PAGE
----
Going into my final year at USF, I hope to see a shift in the kind of content my peers create. Diverse perspectives already exist amongst the USF community—right now, I think it’s a matter of continuing the existing conversation about what issues deserve more air time, how to properly represent marginalized identities, and in what ways community leaders like professors can do more to promote a focus on these topics.
I hope I can leave this university feeling more satisfied with the way student media includes diverse perspectives. As things stand right now, however, there’s still much to be desired.
Facebook sets the stage for gender inclusion
This month, Facebook added over 50 new gender options and by doing so, changed the way people have been forced to identify themselves on social media for the past ten years. Users will no longer be forced to conform to the gender binary of male and female. All one needs to do now is customize their gender, and Facebook will offer the multitude of options — including cis(gender), gender fluid, transsexual, and neither — in a drop-down menu. Not just that, Facebook users will now be given the choice to publicize their preferred pronoun for those who are not already aware. At the Foghorn office, we find this move to be progressive and a much-needed acknowledgement of the diverse range of genders on a widely used online platform by all generations.
This shift in Facebook settings triggered a media circus. Bloggers and news sources took it upon themselves to identify all 56 new, gender options for those who were confused or unaware that there were so many ways one could identify; and the likes of Stephen Colbert interviewed acclaimed transsexual author and activist, Janet Mock.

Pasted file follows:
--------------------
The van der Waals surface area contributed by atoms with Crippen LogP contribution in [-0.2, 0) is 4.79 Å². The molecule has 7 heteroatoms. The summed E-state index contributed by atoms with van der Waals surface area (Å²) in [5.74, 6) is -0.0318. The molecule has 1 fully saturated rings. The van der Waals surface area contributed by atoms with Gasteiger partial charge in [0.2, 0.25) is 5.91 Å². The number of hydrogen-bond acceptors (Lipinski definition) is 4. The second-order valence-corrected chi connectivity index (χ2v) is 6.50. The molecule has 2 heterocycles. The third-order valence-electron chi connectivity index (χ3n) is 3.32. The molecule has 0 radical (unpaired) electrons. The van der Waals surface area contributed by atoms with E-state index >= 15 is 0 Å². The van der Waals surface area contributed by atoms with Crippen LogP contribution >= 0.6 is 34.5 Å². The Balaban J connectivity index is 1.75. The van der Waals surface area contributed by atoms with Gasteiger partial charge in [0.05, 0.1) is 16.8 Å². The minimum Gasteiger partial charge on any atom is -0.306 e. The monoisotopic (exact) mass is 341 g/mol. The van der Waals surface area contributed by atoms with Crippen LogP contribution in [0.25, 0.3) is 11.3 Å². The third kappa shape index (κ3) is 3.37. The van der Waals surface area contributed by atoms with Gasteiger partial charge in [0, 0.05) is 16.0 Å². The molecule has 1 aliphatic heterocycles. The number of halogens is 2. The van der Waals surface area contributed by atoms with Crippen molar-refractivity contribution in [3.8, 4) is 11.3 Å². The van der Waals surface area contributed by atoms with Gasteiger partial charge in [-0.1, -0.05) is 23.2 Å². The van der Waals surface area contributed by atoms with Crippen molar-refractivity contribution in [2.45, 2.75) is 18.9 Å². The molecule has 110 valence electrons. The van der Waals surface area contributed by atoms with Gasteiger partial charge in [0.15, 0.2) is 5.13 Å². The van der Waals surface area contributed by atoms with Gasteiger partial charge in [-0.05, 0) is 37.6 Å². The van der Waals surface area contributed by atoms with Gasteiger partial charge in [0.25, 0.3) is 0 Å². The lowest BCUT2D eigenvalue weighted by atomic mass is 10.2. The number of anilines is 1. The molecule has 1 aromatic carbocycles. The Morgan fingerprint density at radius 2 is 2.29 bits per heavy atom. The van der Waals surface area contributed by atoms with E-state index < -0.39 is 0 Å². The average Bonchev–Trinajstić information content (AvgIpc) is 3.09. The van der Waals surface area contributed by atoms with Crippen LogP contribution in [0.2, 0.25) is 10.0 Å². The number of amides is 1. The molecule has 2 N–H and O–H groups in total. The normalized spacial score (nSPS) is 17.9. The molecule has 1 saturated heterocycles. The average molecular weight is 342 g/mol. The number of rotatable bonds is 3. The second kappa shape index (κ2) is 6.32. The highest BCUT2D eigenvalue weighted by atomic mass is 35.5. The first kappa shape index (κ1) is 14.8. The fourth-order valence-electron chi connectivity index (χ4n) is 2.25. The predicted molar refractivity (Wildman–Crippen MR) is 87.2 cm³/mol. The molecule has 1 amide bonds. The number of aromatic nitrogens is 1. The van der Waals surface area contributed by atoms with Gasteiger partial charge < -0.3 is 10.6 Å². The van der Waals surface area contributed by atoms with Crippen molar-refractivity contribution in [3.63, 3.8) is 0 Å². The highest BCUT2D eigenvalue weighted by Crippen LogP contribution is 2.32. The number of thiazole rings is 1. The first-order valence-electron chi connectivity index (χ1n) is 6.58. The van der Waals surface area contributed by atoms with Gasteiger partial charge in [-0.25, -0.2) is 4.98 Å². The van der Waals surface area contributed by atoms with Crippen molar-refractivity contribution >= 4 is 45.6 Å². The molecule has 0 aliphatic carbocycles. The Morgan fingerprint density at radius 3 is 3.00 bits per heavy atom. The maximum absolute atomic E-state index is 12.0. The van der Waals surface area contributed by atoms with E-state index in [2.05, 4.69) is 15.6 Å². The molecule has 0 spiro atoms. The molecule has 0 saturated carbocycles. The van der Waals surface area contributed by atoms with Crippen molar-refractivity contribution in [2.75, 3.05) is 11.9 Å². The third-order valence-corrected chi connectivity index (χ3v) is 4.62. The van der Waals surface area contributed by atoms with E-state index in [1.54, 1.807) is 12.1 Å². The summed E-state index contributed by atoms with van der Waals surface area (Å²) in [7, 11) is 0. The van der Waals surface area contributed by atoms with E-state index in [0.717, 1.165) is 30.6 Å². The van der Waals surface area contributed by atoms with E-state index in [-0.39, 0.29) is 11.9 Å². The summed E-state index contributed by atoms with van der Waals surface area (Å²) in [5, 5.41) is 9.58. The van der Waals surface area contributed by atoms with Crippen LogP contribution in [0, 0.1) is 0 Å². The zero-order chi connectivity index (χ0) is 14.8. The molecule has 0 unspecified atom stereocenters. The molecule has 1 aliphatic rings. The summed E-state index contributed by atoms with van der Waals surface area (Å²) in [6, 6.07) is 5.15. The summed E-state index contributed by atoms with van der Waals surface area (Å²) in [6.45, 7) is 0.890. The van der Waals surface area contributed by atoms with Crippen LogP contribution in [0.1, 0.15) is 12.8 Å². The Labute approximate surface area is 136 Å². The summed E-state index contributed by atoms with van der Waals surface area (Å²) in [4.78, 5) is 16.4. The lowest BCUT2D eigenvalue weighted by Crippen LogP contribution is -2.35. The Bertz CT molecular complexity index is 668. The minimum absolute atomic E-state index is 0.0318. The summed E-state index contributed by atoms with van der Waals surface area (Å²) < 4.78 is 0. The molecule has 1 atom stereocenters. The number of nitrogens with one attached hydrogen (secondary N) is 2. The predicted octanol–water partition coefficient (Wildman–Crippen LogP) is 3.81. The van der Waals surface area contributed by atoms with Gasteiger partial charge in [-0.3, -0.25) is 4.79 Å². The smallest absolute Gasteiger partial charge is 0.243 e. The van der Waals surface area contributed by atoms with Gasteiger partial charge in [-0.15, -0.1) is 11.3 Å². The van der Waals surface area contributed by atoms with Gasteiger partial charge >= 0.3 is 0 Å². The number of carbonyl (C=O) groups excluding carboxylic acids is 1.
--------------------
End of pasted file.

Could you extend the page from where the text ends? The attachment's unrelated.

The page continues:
Daniela Ricci, former Editor-in-chief of the Foghorn, identifies themself as genderqueer, and says “I’ve seen a lot of backlash from people who have never heard of non-binary gender identities before and consider it freakish, unnecessary, annoying, etc., which just goes to show that just because something is on Facebook, doesn’t make it automatically socially acceptable. I’ve also heard people in the queer community scoff at it and consider it a relatively meaningless action… I don’t think it’s revolutionary or anything, but I do think it’s a small step in the right direction of normalizing queer identities and making people like me feel as though there is a place for us in society.”
Users will no longer be forced to conform to the gender binary of male and female.
The fact is that while this change is a move forward, it comes with its own murky territory. Those who are unwilling to learn about gender and sex might alienate those who have decided to make known their gender identification. And there is no denying that others might abuse this new feature, thinking it as funny as getting creative with the ‘religious views’ and ‘political views’ section. This only means that we must take advantage of the timeliness of this Facebook move and push for more awareness and education of the struggles of those who affiliate with a multitude genders and sexes.
For more resources and educational material on related topics, please contact the USF Gender and Sexuality Center in UC 412, or email at [email protected]
All photos by Binh Tran-Tu
Have your ever been discriminated against? How about as a child? Jocelyn Herrera in this audio piece produced by Diana Guardado explains to us her first encounter with racism at school for being Latina on May 1st, the day immigrants go out to march for their rights in this country.